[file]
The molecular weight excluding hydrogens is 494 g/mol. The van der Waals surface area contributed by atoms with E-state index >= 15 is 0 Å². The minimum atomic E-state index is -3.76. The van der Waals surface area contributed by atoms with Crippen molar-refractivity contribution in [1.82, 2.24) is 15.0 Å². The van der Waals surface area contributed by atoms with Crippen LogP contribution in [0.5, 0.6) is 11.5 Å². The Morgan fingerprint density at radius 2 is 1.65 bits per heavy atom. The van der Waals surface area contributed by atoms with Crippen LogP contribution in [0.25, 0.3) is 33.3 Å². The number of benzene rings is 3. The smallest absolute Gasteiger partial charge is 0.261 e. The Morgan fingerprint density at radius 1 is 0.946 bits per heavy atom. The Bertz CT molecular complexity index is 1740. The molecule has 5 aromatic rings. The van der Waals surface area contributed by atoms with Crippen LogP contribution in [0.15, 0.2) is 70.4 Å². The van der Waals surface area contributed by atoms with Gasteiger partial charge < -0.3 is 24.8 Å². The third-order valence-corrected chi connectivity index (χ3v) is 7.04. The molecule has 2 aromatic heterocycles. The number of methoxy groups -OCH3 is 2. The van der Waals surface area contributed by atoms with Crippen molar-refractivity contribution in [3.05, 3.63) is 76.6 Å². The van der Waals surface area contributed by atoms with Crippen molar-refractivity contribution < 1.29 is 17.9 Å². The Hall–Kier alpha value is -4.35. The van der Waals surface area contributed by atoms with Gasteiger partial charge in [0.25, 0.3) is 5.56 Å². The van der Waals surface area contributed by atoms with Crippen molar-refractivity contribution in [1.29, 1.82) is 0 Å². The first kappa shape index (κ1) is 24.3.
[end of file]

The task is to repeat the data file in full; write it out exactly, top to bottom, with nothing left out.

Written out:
The molecular weight excluding hydrogens is 494 g/mol. The van der Waals surface area contributed by atoms with E-state index >= 15 is 0 Å². The minimum atomic E-state index is -3.76. The van der Waals surface area contributed by atoms with Crippen molar-refractivity contribution in [1.82, 2.24) is 15.0 Å². The van der Waals surface area contributed by atoms with Crippen LogP contribution in [0.5, 0.6) is 11.5 Å². The Morgan fingerprint density at radius 2 is 1.65 bits per heavy atom. The van der Waals surface area contributed by atoms with Crippen LogP contribution in [0.25, 0.3) is 33.3 Å². The number of benzene rings is 3. The smallest absolute Gasteiger partial charge is 0.261 e. The Morgan fingerprint density at radius 1 is 0.946 bits per heavy atom. The Bertz CT molecular complexity index is 1740. The molecule has 5 aromatic rings. The van der Waals surface area contributed by atoms with Crippen LogP contribution in [0.15, 0.2) is 70.4 Å². The van der Waals surface area contributed by atoms with Gasteiger partial charge < -0.3 is 24.8 Å². The third-order valence-corrected chi connectivity index (χ3v) is 7.04. The molecule has 2 aromatic heterocycles. The number of methoxy groups -OCH3 is 2. The van der Waals surface area contributed by atoms with Crippen molar-refractivity contribution in [3.05, 3.63) is 76.6 Å². The van der Waals surface area contributed by atoms with Crippen molar-refractivity contribution < 1.29 is 17.9 Å². The Hall–Kier alpha value is -4.35. The van der Waals surface area contributed by atoms with Gasteiger partial charge in [0.25, 0.3) is 5.56 Å². The van der Waals surface area contributed by atoms with Crippen molar-refractivity contribution in [1.29, 1.82) is 0 Å². The first kappa shape index (κ1) is 24.3.